A hurdy gurdy is a very interesting instrument where a hand cranked wheel is used to rub strings like a violin bow.

Now I understand that the hand crank is important to this instrument and that by stopping, starting and reversing it you can make interesting variations in the sound.

Playing skill comes from both the handle and playing the keys.

There is also a lot of music where the crank is turned continuously. For that restricted case of the skill comes from playing the keys alone.

An obvious 'innovation' would be to replace the hand crank with a continuously turning wheel powered by a motor or even a foot pedal like a potter's wheel. This would free up the other hand to operate even more keys (or for a one handed player to play an ordinary hurdy gurdy).

Since nothing is new under the sun, this must have been tried long ago. So my question is: What are such instruments called and are there any examples of them in use?

  • I'm not convinced, that there are many pieces requiring the crank to be turned continuously. One would mostly turn faster to give a slight emphasis to beat one of each bar and in Renaissance pieces (the flowering time of this instrument) I remember quite irregular cranking, to trigger the bordun/drone strings.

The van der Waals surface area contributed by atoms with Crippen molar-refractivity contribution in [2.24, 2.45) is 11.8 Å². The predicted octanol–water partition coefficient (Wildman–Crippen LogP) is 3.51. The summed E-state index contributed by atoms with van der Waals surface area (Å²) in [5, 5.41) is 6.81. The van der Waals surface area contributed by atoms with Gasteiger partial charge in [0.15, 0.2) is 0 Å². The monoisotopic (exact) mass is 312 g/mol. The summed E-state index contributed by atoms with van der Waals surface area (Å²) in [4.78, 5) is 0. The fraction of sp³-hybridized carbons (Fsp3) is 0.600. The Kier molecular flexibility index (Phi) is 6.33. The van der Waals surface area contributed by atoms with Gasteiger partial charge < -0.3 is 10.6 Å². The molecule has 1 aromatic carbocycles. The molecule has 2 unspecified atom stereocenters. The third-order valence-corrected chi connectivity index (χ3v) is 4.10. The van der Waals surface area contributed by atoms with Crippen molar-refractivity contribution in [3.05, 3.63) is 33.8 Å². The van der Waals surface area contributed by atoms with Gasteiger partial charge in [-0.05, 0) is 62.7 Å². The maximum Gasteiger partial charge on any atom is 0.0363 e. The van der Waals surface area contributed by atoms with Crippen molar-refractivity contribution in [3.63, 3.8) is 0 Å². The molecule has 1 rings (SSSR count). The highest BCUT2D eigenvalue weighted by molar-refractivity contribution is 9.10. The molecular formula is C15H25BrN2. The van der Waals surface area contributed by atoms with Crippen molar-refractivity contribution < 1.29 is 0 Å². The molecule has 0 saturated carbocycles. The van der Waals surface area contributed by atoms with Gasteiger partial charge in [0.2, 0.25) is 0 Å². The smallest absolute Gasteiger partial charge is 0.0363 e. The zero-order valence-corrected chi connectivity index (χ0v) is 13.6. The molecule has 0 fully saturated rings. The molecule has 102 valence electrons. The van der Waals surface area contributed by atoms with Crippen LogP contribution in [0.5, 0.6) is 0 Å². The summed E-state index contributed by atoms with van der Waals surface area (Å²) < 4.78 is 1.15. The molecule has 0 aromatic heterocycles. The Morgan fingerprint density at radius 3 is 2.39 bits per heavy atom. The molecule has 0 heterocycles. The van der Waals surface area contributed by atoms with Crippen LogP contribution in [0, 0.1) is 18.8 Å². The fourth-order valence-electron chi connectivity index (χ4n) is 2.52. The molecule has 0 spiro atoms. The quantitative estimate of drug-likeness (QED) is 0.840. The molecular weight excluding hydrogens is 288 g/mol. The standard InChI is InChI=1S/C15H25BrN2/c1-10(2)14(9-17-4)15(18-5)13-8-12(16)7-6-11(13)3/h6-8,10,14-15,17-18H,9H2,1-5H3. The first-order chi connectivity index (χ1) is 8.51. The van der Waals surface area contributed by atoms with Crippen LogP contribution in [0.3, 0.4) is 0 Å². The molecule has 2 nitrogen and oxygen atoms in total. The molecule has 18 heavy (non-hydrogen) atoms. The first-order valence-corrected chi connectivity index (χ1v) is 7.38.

– guidot
    Commented Jan 5, 2021 at 15:59
  • You are most likely correct. I have heard only a small sample of hurdy gurdy music and such subtleties would not be immediately obvious to my untrained eye. Commented Jan 6, 2021 at 0:16

2 Answers 2


This is indeed a very old idea. Perhaps the first proposal of such an instrument, called a bowed clavier, viola organista, or Geigenwerk, was by Leonardo da Vinci. Praetorius mentions and illustrates it in Syntagma Musicum II, and one example of it made in 1625 in Portugal still exists. There have been a few modern reconstructions as well, which sound a great deal like a consort of gambas.


  • I had a comment here mentioning also the wheelharp but it seems to have been removed somehow Commented Jan 4, 2021 at 12:40

Well, you probably were not thinking of mechanising more than the bow, but there are orchestrions featuring violins as well. The principle of the rotating bow is applied in there.

  • Indeed. I saw one of these in the Oakland Museum years ago. Very impressive. Commented Jan 4, 2021 at 12:58
  • I’m hearing vibrato but I can’t figure out how it does the vibrato. It’s fascinating Commented Jan 4, 2021 at 16:37
  • 1
    @ToddWilcox: If I had to guess, I'd say that it's accomplished via the motion of the metal bar at the top of the violin (near where the chinrest would be), visible at about 1:20. Not sure where it's attached to the violin itself, but I suspect it varies the tension enough to accomplish the vibrato. Commented Jan 4, 2021 at 18:39

Your Answer

By clicking “Post Your Answer”, you agree to our terms of service and acknowledge you have read our privacy policy.

Not the answer you're looking for? Browse other questions tagged or ask your own question.